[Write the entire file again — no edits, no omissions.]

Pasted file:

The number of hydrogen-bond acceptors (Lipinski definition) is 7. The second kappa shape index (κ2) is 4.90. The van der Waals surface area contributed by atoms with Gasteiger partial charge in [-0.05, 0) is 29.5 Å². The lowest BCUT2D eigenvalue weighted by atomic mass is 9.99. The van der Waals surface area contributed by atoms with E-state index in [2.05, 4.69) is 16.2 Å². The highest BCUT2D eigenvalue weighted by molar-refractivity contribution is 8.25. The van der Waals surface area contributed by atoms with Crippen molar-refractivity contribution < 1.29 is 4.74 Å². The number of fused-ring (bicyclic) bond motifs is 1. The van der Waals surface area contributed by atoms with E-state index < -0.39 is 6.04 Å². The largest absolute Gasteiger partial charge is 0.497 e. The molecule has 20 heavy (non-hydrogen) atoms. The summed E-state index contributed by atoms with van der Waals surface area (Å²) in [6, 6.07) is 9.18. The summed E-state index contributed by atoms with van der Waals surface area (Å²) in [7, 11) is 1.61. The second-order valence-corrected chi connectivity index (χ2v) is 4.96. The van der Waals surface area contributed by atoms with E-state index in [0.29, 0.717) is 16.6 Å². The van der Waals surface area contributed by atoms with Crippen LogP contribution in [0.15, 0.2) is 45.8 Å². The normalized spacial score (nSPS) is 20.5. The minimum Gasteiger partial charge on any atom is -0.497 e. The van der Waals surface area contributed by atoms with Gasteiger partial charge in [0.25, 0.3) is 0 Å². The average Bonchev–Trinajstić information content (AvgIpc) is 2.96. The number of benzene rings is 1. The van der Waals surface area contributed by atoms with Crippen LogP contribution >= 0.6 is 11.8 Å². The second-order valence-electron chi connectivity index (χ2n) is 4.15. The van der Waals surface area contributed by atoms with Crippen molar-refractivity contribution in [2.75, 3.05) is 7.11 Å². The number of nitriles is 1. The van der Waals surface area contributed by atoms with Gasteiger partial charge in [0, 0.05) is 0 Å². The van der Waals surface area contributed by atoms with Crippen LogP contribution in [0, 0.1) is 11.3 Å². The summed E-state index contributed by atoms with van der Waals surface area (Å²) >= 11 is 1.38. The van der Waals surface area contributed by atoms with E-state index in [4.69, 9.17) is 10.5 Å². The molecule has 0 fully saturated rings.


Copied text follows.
The number of hydrogen-bond acceptors (Lipinski definition) is 7. The second kappa shape index (κ2) is 4.90. The van der Waals surface area contributed by atoms with Gasteiger partial charge in [-0.05, 0) is 29.5 Å². The lowest BCUT2D eigenvalue weighted by atomic mass is 9.99. The van der Waals surface area contributed by atoms with E-state index in [2.05, 4.69) is 16.2 Å². The highest BCUT2D eigenvalue weighted by molar-refractivity contribution is 8.25. The van der Waals surface area contributed by atoms with Crippen molar-refractivity contribution < 1.29 is 4.74 Å². The number of fused-ring (bicyclic) bond motifs is 1. The van der Waals surface area contributed by atoms with E-state index < -0.39 is 6.04 Å². The largest absolute Gasteiger partial charge is 0.497 e. The molecule has 20 heavy (non-hydrogen) atoms. The summed E-state index contributed by atoms with van der Waals surface area (Å²) in [6, 6.07) is 9.18. The summed E-state index contributed by atoms with van der Waals surface area (Å²) in [7, 11) is 1.61. The second-order valence-corrected chi connectivity index (χ2v) is 4.96. The van der Waals surface area contributed by atoms with E-state index in [0.29, 0.717) is 16.6 Å². The van der Waals surface area contributed by atoms with Crippen LogP contribution in [0.15, 0.2) is 45.8 Å². The normalized spacial score (nSPS) is 20.5. The minimum Gasteiger partial charge on any atom is -0.497 e. The van der Waals surface area contributed by atoms with Gasteiger partial charge in [0.25, 0.3) is 0 Å². The average Bonchev–Trinajstić information content (AvgIpc) is 2.96. The number of benzene rings is 1. The van der Waals surface area contributed by atoms with Crippen LogP contribution >= 0.6 is 11.8 Å². The second-order valence-electron chi connectivity index (χ2n) is 4.15. The van der Waals surface area contributed by atoms with Crippen molar-refractivity contribution in [2.75, 3.05) is 7.11 Å². The number of nitriles is 1. The van der Waals surface area contributed by atoms with Gasteiger partial charge in [0, 0.05) is 0 Å². The van der Waals surface area contributed by atoms with Crippen LogP contribution in [0, 0.1) is 11.3 Å². The summed E-state index contributed by atoms with van der Waals surface area (Å²) >= 11 is 1.38. The van der Waals surface area contributed by atoms with E-state index in [4.69, 9.17) is 10.5 Å². The molecule has 0 fully saturated rings.